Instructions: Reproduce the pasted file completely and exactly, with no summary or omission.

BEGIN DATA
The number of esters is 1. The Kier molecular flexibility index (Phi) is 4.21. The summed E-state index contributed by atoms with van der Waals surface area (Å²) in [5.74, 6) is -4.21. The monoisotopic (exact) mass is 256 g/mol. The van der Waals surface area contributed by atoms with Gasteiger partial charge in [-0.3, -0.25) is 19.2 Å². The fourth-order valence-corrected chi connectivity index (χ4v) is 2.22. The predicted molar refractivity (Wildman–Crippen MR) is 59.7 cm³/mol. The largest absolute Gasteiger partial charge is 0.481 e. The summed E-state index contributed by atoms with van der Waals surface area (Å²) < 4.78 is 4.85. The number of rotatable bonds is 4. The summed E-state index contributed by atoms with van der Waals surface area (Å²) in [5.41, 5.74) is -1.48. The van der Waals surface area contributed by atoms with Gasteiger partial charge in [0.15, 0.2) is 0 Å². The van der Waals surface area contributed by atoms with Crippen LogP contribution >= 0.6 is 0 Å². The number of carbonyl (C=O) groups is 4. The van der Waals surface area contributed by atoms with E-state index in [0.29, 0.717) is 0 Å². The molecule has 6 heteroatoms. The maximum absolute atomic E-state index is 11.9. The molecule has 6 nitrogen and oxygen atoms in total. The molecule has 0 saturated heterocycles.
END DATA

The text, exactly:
The number of esters is 1. The Kier molecular flexibility index (Phi) is 4.21. The summed E-state index contributed by atoms with van der Waals surface area (Å²) in [5.74, 6) is -4.21. The monoisotopic (exact) mass is 256 g/mol. The van der Waals surface area contributed by atoms with Gasteiger partial charge in [-0.3, -0.25) is 19.2 Å². The fourth-order valence-corrected chi connectivity index (χ4v) is 2.22. The predicted molar refractivity (Wildman–Crippen MR) is 59.7 cm³/mol. The largest absolute Gasteiger partial charge is 0.481 e. The summed E-state index contributed by atoms with van der Waals surface area (Å²) < 4.78 is 4.85. The number of rotatable bonds is 4. The summed E-state index contributed by atoms with van der Waals surface area (Å²) in [5.41, 5.74) is -1.48. The van der Waals surface area contributed by atoms with Gasteiger partial charge in [0.15, 0.2) is 0 Å². The van der Waals surface area contributed by atoms with Crippen LogP contribution >= 0.6 is 0 Å². The number of carbonyl (C=O) groups is 4. The van der Waals surface area contributed by atoms with E-state index in [0.29, 0.717) is 0 Å². The molecule has 6 heteroatoms. The maximum absolute atomic E-state index is 11.9. The molecule has 6 nitrogen and oxygen atoms in total. The molecule has 0 saturated heterocycles.